The dasBlog download available from SourceForge comes in two flavors, with or without source. Since I don’t have plans, at least at this point, to dive into the source code I went for the “Web Files” link which contains only the necessary files for deployment. Once downloaded I unzipped the contents into a dasblog directory and checked out the readme which has detailed information about installation and a few necessary configuration file changes. If you’re using ASP.NET 2.0 there are a few changes you’ll need to make to the web.config file which are explained in the readme. Once everything was configured I fired up the browser, hit the URL and my new blog engine popped right up. Next time, I’ll talk about how I created the theme for my blog.

Reference: Part I, Part II

Building my blog Part II: Selecting blog software

First, I’ll admit I got a bit ahead of myself in Part I since by the time I selected an ISP I’d already downloaded and setup dasBlog before making the commitment to hosting my own blog. Anyway…

Since my day job involves building an ASP.NET designer using a blog engine running on something other than ASP.NET wasn’t really an option. However, as far as blog engines go I’ve either used or I’m currently using the following blog software:

  • WordPress
  • Google’s Blogger
  • .Text by Scott Watermasysk whose long since moved on to Community Server which I have not tried though it looks very nice
  • dasBlog – the blog engine you’re reading from now unless of course you’re using a $g(feed reader).

For my personal blog dasBlog was particularly appealing for the following reasons:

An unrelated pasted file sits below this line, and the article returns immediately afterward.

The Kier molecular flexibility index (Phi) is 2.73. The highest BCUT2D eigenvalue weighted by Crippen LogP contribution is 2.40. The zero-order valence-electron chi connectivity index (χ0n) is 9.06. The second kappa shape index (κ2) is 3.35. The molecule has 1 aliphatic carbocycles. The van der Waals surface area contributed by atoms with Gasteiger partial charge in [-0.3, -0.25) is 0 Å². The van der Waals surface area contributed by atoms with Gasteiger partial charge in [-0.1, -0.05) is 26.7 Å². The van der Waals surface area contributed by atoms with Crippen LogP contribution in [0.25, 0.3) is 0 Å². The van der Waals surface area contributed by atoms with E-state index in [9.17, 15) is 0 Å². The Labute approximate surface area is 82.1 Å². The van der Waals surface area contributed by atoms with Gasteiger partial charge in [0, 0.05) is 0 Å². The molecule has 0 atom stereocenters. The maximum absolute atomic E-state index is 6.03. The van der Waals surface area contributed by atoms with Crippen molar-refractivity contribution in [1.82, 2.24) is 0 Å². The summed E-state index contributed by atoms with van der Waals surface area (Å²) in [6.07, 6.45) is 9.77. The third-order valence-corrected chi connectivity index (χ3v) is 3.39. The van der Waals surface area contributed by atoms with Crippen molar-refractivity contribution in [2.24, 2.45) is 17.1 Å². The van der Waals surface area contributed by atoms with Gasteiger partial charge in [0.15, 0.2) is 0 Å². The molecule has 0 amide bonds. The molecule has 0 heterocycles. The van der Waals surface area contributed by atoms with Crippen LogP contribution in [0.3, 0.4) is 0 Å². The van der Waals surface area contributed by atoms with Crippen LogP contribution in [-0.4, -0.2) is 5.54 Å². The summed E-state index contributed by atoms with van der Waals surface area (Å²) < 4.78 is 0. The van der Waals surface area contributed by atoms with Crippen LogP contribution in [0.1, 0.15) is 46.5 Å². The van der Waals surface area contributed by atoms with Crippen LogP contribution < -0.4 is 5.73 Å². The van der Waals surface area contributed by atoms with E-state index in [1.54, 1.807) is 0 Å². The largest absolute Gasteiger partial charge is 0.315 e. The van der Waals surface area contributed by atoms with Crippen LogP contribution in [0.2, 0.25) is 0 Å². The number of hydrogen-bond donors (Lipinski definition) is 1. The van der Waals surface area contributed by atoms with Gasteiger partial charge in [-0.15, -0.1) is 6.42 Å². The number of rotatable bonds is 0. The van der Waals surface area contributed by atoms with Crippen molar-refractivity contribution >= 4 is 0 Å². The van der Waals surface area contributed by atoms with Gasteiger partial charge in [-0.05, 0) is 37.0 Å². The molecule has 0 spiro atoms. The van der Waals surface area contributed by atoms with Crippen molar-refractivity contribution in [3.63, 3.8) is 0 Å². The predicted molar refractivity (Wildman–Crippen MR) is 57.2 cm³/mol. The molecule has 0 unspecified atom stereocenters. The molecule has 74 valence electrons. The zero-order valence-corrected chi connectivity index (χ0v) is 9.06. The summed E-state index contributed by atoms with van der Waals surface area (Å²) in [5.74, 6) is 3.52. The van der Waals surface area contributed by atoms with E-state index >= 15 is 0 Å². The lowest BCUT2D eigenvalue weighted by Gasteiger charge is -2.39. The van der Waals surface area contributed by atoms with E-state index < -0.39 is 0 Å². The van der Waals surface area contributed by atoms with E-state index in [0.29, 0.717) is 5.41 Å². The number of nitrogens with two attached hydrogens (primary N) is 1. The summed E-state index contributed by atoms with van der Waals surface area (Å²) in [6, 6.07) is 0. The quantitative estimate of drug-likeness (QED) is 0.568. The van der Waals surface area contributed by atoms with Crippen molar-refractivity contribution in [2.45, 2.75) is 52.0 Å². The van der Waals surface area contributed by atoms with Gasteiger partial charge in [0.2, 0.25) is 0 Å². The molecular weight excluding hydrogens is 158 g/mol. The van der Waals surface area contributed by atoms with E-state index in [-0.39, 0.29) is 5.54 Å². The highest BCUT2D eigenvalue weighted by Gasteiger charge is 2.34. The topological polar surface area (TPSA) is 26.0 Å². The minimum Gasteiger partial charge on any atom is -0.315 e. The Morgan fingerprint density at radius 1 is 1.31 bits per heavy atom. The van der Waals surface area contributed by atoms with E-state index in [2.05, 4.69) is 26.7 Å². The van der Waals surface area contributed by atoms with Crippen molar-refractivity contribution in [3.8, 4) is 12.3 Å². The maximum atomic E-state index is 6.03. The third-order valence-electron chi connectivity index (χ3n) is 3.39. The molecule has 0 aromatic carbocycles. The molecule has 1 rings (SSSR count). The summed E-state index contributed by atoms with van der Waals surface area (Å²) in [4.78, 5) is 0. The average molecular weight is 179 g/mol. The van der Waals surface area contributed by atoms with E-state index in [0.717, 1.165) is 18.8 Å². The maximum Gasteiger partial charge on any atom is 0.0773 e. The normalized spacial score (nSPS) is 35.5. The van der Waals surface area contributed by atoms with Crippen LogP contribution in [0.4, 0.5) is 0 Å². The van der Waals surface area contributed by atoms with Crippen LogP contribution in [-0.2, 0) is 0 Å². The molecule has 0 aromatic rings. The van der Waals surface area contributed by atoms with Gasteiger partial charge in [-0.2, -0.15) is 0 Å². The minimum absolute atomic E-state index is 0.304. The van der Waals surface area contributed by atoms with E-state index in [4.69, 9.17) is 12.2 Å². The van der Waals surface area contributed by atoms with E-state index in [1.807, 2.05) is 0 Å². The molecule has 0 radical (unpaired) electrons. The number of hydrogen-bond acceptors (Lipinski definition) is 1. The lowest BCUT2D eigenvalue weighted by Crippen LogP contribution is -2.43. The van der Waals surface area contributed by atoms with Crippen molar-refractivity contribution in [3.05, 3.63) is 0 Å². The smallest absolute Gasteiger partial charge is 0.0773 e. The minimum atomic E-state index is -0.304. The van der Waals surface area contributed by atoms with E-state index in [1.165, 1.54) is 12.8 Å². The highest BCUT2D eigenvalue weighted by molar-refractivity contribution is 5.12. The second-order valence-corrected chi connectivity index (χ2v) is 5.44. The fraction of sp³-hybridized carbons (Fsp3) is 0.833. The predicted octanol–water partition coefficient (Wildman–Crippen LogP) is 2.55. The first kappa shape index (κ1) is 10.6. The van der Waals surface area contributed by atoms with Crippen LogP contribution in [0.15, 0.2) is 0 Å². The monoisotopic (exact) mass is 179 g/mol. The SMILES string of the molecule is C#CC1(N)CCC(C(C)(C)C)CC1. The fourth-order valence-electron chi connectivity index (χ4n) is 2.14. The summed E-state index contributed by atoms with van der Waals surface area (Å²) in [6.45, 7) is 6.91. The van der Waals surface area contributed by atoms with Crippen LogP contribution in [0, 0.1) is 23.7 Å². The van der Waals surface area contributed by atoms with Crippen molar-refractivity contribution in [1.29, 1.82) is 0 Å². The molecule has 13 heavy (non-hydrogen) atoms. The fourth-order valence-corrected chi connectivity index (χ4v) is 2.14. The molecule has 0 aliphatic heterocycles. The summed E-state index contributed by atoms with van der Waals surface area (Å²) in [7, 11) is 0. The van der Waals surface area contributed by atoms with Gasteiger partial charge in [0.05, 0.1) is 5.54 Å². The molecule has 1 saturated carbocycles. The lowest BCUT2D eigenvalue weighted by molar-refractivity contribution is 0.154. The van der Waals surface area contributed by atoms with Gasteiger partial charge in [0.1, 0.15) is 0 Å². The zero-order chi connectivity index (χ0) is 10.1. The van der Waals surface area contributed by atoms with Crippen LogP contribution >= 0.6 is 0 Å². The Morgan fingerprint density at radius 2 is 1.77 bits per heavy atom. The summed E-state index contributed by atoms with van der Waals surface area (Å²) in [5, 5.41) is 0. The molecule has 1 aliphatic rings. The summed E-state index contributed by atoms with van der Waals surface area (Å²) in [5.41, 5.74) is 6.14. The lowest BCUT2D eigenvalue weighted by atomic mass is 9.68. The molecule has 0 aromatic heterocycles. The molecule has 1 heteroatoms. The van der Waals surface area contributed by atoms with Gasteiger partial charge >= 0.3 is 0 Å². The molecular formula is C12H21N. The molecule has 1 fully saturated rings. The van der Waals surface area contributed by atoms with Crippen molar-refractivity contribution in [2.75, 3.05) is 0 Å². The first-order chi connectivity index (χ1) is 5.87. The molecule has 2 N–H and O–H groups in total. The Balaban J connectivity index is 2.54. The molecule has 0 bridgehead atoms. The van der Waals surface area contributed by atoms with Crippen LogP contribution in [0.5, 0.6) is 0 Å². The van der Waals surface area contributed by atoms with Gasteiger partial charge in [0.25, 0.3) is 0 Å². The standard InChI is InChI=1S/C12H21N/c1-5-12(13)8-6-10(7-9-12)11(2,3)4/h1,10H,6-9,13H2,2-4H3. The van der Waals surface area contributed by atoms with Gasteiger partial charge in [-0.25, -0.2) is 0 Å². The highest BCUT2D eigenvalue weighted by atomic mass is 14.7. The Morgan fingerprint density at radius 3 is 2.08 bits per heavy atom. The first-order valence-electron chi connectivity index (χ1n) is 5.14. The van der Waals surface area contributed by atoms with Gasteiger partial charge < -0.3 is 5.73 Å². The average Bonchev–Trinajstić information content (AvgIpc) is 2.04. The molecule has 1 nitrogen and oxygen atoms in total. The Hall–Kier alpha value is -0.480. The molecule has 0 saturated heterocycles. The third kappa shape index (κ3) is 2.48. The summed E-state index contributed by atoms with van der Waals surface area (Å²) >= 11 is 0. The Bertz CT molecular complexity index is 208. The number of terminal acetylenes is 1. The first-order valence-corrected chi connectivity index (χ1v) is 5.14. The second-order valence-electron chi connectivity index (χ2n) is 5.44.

• Runs on ASP.NET
  • The feature set
  • It’s Open Source
  • Actively being developed
  • Widely used as I’ve run into it on lots of blogs though I have no idea of the actual size of the community
  • Does not require a SQL server (a $10/month cost savings on DiscountSP.NET)
  • Easy FTP content backup
  • Easy to understand
  • Easy XCOPY deployment
  • Allows for total flexibility WRT to skinning/theming
  • Supports mobile devices
  • Supports all of the standard blogging things like trackbacks, pingbacks etc.
  • Supports Google Sitemaps
  • Supports development of custom plugins
  • Built-in FeedBurner support
  • And lot’s more…

I believe that about sums it up. Next, I’ll talk about getting dasBlog downloaded, installed and running.

Reference: Part I

Posting a useful rant

I understand that the point of a rant really isn’t to provide useful
information but instead to vent some anger to a group of people who, hopefully,
can share your pain in some meaningful way. However, if ever you are inclined to
post a rant if you could keep the following in mind it might help your fellow
trenchmates who take the time to read your rantings to actually help you out.

  • Focus only on the facts as you know them
  • Be as specific as possible about what the problem is and how you got there
  • If there is an error message involved post the complete text of the
  • Try not to embellish or if you have to try to be conservative
  • Avoid name calling
  • At the end, state that you feel better, I know it’ll be hard to do, but that
    way people will know you’re ready to move on and actually be open to offers for

If you can’t seem to do any of the above you might want to save yourself the
typing and utilize whatever your favorite release mechanism is not related to a

That’s all I can think of for now, if I come up with anything else I’ll add
on as necessary.